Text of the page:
Gods who inhabit the natural world: A journey around the World Heritage sites that tell of Japan's yaoyorozu no kami ("eight million gods")
Since ancient times, the Japanese have sensed the presence of gods in all kinds of things and places, such as trees and rocks and mountains As nature itself is perceived as sacred, gods are celebrated in temples and shrines that stand in natural settings. Here we present the nation's World Heritage sites that should be visited to understand the spirit of the Japanese people, who have always communed closely with nature.
Think of Japan, and you think of Mount Fuji
Japan's highest peak, Mount Fuji, is a relatively new World Heritage site, named in 2014. However, it has been a place of religious significance since ancient times, known as "the mountain of the gods." On clear days, the outline of the mountain can be seen from downtown Tokyo, but a visit to the locality gives a better appreciation of its majestic scale and its sanctity.
Itsukushima-jinja Shrine: The shrine in the sea
Itsukushima-jinja Shrine, famous for its red torii* that stands amid the waters, is a shrine located on the island of Miyajima in Hiroshima Prefecture. With its long history stretching back 1,400 years, it attracts numerous tourists annually as a place where the human and the divine coexist. Its scenic beauty, unparalleled in Japan, is sure to enchant with its powerful sense of the sacred.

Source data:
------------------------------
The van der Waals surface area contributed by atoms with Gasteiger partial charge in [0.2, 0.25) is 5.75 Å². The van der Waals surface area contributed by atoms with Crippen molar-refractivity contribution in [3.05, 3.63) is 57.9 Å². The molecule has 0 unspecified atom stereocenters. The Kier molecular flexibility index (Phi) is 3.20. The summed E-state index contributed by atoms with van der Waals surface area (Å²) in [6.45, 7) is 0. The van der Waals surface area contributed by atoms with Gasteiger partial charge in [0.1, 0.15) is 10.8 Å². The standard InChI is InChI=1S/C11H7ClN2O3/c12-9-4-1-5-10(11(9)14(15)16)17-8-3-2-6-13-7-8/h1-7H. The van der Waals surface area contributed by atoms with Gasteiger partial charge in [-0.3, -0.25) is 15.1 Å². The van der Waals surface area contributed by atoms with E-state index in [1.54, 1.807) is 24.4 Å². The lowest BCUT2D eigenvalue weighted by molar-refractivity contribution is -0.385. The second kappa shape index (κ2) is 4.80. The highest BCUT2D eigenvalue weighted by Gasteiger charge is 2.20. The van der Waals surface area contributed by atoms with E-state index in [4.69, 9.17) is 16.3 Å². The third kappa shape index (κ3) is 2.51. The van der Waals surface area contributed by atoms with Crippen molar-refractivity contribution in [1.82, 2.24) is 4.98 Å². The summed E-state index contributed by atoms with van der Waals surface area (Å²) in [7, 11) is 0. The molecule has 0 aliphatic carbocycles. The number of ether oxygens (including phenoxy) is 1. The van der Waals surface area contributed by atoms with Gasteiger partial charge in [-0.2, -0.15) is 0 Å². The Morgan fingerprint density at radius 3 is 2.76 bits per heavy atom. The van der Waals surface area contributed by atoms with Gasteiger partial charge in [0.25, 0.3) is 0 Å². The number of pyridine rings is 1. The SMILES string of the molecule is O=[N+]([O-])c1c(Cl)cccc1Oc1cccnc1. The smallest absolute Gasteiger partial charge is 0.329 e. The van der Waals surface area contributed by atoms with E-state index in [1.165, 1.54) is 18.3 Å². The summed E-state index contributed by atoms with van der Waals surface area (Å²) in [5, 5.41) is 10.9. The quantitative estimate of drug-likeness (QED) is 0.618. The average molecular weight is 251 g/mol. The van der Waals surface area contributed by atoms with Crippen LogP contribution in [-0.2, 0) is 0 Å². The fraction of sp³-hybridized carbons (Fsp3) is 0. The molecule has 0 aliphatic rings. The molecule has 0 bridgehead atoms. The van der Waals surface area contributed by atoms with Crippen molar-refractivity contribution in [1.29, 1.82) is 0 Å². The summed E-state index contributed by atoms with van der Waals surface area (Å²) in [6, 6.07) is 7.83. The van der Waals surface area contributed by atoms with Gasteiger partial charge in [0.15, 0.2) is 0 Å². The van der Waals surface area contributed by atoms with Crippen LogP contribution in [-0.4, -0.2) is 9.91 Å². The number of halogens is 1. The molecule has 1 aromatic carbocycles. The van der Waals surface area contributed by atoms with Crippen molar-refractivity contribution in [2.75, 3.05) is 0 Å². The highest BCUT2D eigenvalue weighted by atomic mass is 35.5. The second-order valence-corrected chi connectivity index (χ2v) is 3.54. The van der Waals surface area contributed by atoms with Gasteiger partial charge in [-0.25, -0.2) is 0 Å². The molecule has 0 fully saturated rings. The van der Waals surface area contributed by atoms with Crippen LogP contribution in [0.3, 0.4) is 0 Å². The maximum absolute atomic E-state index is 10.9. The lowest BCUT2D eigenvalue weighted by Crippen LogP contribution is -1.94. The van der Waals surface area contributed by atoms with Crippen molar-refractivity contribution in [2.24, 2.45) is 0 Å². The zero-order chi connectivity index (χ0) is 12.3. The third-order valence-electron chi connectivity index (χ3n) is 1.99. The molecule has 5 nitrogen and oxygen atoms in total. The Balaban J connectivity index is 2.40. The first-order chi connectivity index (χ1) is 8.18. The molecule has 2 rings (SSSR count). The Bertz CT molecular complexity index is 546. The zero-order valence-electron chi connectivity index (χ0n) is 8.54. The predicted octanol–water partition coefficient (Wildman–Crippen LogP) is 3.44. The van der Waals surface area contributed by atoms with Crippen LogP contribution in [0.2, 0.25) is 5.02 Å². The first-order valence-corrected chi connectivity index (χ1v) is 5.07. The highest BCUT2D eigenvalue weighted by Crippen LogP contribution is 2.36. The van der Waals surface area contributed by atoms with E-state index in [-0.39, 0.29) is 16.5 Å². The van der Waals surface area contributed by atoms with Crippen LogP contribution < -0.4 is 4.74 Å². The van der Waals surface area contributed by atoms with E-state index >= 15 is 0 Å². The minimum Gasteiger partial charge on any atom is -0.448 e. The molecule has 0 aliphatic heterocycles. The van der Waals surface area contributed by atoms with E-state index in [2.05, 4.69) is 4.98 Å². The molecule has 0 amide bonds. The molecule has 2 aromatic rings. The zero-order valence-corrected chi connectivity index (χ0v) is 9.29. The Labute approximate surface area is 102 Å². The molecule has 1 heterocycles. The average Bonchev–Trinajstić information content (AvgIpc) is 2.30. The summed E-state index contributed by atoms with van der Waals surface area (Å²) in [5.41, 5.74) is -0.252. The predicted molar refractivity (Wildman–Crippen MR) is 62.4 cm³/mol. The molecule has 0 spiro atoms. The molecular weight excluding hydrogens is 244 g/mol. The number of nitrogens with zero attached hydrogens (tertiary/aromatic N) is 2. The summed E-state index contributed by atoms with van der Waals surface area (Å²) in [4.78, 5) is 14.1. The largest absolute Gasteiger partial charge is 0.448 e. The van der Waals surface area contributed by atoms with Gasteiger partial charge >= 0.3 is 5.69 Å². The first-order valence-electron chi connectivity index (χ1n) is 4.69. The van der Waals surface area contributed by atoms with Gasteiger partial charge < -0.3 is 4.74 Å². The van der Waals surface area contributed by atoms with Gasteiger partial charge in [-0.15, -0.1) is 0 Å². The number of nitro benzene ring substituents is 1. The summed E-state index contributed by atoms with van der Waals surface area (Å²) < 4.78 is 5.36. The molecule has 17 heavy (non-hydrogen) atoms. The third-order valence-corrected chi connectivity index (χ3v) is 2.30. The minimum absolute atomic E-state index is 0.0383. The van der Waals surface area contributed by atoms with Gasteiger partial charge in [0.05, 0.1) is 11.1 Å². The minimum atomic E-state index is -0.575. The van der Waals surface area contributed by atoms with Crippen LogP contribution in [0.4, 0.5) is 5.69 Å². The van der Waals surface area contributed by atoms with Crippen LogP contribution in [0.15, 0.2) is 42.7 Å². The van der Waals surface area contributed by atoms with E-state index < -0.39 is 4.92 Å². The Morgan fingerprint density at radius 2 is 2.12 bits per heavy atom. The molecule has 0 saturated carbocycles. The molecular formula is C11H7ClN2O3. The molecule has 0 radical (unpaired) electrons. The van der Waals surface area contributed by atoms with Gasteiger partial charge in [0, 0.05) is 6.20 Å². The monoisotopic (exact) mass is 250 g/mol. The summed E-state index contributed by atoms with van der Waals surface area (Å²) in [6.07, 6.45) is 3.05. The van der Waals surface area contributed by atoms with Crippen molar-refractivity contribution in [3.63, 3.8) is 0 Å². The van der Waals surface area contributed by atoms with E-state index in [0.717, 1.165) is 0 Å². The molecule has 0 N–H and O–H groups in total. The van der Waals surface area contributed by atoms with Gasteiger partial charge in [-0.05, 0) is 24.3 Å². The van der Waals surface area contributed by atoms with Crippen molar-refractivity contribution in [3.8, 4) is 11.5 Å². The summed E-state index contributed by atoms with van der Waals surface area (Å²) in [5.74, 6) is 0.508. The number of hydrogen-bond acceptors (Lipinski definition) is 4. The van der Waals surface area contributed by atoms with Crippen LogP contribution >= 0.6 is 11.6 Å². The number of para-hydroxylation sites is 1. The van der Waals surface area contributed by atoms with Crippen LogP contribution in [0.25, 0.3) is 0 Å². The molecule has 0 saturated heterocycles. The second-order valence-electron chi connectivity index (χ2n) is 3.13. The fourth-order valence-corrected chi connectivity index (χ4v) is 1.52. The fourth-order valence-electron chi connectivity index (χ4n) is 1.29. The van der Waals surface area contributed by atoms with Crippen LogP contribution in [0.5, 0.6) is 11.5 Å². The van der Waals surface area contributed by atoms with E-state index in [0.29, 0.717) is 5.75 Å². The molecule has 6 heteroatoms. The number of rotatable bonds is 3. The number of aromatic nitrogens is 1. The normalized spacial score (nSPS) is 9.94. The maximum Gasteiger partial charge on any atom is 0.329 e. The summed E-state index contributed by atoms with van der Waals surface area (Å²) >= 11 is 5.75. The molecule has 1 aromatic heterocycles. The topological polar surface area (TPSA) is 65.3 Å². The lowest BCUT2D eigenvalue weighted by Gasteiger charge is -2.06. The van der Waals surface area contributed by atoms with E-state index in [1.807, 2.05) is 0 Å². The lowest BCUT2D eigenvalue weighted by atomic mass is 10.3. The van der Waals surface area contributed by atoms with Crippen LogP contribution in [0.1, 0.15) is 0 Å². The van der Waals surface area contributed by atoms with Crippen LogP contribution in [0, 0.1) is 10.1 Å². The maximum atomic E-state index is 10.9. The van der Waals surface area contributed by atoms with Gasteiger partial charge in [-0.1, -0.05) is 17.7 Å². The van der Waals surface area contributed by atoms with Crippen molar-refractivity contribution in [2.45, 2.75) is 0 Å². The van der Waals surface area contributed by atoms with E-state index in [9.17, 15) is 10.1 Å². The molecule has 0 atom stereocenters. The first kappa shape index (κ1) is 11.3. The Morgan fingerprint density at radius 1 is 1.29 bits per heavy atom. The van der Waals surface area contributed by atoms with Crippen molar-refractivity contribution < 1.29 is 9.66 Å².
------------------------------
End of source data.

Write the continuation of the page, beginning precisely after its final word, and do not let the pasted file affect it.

*Torii: A kind of gate that stands at the entrance to a shrine.
Shirakami-Sanchi: A preserve of pristine nature
Shirakami-Sanchi, an area that extends from southwestern Aomori, Honshu's northernmost prefecture, into northwestern Akita Prefecture, is one of the world's largest tracts of original beech forest. Protected from human impact, the area's preserved ecosystem is home to some 4,000 animal and plant species. Not all parts are accessible by road, and some areas require special permission to enter, but there are also visitor-friendly hiking paths and other facilities. As the area is closed to visitors in winter, it is important to time your visit carefully.
Visit historic shrines on the Seibu Railway
For visitors unable to travel too far, but who still wish to see Japanese temples and shrines in harmonious natural settings, there are many different shrines that can be visited on a daytrip from Tokyo. Chichibu-jinja Shrine, 15 minutes’ walk from Seibu Chichibu Station on the Seibu Railway, is an ancient shrine with a history dating back some 2,000 years. Its greatest attractions are the carvings that adorn the shrine buildings. Together with the rich natural environment of the surroundings, it is a highly recommended daytrip destination.
Come and visit Japan's many different historic sites, where you will gain a deeper understanding of the country by encountering its unique religious spirit.